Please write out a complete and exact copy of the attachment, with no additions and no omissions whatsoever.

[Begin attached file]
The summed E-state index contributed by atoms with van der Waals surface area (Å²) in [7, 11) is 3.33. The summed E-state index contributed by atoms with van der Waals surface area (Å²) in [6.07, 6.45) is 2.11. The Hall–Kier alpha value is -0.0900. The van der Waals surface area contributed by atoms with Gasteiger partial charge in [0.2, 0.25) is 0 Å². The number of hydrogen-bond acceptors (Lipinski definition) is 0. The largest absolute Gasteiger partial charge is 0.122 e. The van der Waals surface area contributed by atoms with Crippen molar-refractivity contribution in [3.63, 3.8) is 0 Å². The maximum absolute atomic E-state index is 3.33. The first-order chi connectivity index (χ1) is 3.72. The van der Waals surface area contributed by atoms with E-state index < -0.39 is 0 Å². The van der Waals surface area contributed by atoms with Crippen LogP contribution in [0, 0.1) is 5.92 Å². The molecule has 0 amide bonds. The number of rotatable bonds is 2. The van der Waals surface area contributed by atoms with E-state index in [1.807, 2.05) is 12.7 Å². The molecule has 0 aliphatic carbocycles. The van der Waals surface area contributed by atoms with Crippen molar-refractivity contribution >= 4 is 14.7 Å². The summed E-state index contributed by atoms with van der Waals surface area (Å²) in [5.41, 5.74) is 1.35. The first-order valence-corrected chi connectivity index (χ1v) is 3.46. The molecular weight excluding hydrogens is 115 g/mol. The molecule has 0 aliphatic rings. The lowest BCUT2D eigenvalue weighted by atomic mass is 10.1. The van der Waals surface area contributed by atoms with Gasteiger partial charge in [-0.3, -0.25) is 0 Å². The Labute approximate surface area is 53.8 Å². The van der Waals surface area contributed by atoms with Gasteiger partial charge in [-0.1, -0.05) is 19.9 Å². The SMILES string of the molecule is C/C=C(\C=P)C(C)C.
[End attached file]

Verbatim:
The summed E-state index contributed by atoms with van der Waals surface area (Å²) in [7, 11) is 3.33. The summed E-state index contributed by atoms with van der Waals surface area (Å²) in [6.07, 6.45) is 2.11. The Hall–Kier alpha value is -0.0900. The van der Waals surface area contributed by atoms with Gasteiger partial charge in [0.2, 0.25) is 0 Å². The number of hydrogen-bond acceptors (Lipinski definition) is 0. The largest absolute Gasteiger partial charge is 0.122 e. The van der Waals surface area contributed by atoms with Crippen molar-refractivity contribution in [3.63, 3.8) is 0 Å². The maximum absolute atomic E-state index is 3.33. The first-order chi connectivity index (χ1) is 3.72. The van der Waals surface area contributed by atoms with E-state index < -0.39 is 0 Å². The van der Waals surface area contributed by atoms with Crippen LogP contribution in [0, 0.1) is 5.92 Å². The molecule has 0 amide bonds. The number of rotatable bonds is 2. The van der Waals surface area contributed by atoms with E-state index in [1.807, 2.05) is 12.7 Å². The molecule has 0 aliphatic carbocycles. The van der Waals surface area contributed by atoms with Crippen molar-refractivity contribution >= 4 is 14.7 Å². The summed E-state index contributed by atoms with van der Waals surface area (Å²) in [5.41, 5.74) is 1.35. The first-order valence-corrected chi connectivity index (χ1v) is 3.46. The molecular weight excluding hydrogens is 115 g/mol. The molecule has 0 aliphatic rings. The lowest BCUT2D eigenvalue weighted by atomic mass is 10.1. The van der Waals surface area contributed by atoms with Gasteiger partial charge in [-0.3, -0.25) is 0 Å². The Labute approximate surface area is 53.8 Å². The van der Waals surface area contributed by atoms with Gasteiger partial charge in [-0.1, -0.05) is 19.9 Å². The SMILES string of the molecule is C/C=C(\C=P)C(C)C.